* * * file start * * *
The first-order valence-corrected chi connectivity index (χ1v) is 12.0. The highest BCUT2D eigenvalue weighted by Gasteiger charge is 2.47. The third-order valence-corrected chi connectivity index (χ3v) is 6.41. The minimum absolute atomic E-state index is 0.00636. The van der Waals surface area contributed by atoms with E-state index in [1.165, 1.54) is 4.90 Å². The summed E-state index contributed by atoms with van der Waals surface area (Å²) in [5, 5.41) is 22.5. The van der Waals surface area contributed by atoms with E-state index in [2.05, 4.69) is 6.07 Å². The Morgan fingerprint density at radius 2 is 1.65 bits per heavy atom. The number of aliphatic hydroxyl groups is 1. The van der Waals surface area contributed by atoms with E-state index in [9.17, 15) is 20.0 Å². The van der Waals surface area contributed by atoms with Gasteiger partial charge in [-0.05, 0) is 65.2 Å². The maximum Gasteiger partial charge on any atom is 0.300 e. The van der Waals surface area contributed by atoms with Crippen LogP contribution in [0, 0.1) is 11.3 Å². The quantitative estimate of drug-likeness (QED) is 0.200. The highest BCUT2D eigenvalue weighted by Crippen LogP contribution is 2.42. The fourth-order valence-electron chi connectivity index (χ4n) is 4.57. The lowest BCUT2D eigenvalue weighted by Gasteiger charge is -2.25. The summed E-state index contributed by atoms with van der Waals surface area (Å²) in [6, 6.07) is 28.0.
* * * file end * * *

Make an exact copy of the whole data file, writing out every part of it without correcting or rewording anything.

The first-order valence-corrected chi connectivity index (χ1v) is 12.0. The highest BCUT2D eigenvalue weighted by Gasteiger charge is 2.47. The third-order valence-corrected chi connectivity index (χ3v) is 6.41. The minimum absolute atomic E-state index is 0.00636. The van der Waals surface area contributed by atoms with E-state index in [1.165, 1.54) is 4.90 Å². The summed E-state index contributed by atoms with van der Waals surface area (Å²) in [5, 5.41) is 22.5. The van der Waals surface area contributed by atoms with E-state index in [2.05, 4.69) is 6.07 Å². The Morgan fingerprint density at radius 2 is 1.65 bits per heavy atom. The number of aliphatic hydroxyl groups is 1. The van der Waals surface area contributed by atoms with E-state index in [9.17, 15) is 20.0 Å². The van der Waals surface area contributed by atoms with Gasteiger partial charge in [-0.05, 0) is 65.2 Å². The maximum Gasteiger partial charge on any atom is 0.300 e. The van der Waals surface area contributed by atoms with Crippen LogP contribution in [0, 0.1) is 11.3 Å². The quantitative estimate of drug-likeness (QED) is 0.200. The highest BCUT2D eigenvalue weighted by Crippen LogP contribution is 2.42. The fourth-order valence-electron chi connectivity index (χ4n) is 4.57. The lowest BCUT2D eigenvalue weighted by Gasteiger charge is -2.25. The summed E-state index contributed by atoms with van der Waals surface area (Å²) in [6, 6.07) is 28.0.